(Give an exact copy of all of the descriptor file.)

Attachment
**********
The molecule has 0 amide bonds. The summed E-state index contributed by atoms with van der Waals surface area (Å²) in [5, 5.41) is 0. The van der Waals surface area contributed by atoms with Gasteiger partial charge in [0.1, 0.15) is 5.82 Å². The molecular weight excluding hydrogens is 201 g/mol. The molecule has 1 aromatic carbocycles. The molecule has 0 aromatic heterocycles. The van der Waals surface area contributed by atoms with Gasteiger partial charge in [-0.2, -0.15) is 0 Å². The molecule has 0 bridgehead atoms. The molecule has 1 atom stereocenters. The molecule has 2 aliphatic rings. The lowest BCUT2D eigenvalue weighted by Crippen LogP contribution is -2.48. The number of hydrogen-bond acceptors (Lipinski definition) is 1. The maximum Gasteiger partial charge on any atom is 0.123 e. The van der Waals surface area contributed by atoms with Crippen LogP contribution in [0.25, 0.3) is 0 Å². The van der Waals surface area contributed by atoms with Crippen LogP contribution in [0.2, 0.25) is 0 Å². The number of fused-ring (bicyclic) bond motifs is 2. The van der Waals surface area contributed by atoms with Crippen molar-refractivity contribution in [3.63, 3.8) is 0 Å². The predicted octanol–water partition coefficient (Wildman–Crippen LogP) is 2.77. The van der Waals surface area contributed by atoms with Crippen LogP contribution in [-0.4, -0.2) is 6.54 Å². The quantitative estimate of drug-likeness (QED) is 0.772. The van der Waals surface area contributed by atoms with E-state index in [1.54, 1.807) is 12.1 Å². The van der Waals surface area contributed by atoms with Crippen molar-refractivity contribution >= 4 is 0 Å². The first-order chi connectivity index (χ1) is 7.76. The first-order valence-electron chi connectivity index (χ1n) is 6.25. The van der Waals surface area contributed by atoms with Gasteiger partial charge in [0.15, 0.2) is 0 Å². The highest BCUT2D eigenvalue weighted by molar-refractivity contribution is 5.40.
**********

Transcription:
The molecule has 0 amide bonds. The summed E-state index contributed by atoms with van der Waals surface area (Å²) in [5, 5.41) is 0. The van der Waals surface area contributed by atoms with Gasteiger partial charge in [0.1, 0.15) is 5.82 Å². The molecular weight excluding hydrogens is 201 g/mol. The molecule has 1 aromatic carbocycles. The molecule has 0 aromatic heterocycles. The van der Waals surface area contributed by atoms with Gasteiger partial charge in [-0.2, -0.15) is 0 Å². The molecule has 0 bridgehead atoms. The molecule has 1 atom stereocenters. The molecule has 2 aliphatic rings. The lowest BCUT2D eigenvalue weighted by Crippen LogP contribution is -2.48. The number of hydrogen-bond acceptors (Lipinski definition) is 1. The maximum Gasteiger partial charge on any atom is 0.123 e. The van der Waals surface area contributed by atoms with Crippen LogP contribution in [0.25, 0.3) is 0 Å². The van der Waals surface area contributed by atoms with Crippen LogP contribution in [0.2, 0.25) is 0 Å². The number of fused-ring (bicyclic) bond motifs is 2. The van der Waals surface area contributed by atoms with Crippen molar-refractivity contribution in [3.63, 3.8) is 0 Å². The predicted octanol–water partition coefficient (Wildman–Crippen LogP) is 2.77. The van der Waals surface area contributed by atoms with Crippen LogP contribution in [-0.4, -0.2) is 6.54 Å². The quantitative estimate of drug-likeness (QED) is 0.772. The van der Waals surface area contributed by atoms with E-state index in [1.54, 1.807) is 12.1 Å². The van der Waals surface area contributed by atoms with Crippen molar-refractivity contribution >= 4 is 0 Å². The first-order chi connectivity index (χ1) is 7.76. The first-order valence-electron chi connectivity index (χ1n) is 6.25. The van der Waals surface area contributed by atoms with Gasteiger partial charge in [0.15, 0.2) is 0 Å². The highest BCUT2D eigenvalue weighted by molar-refractivity contribution is 5.40.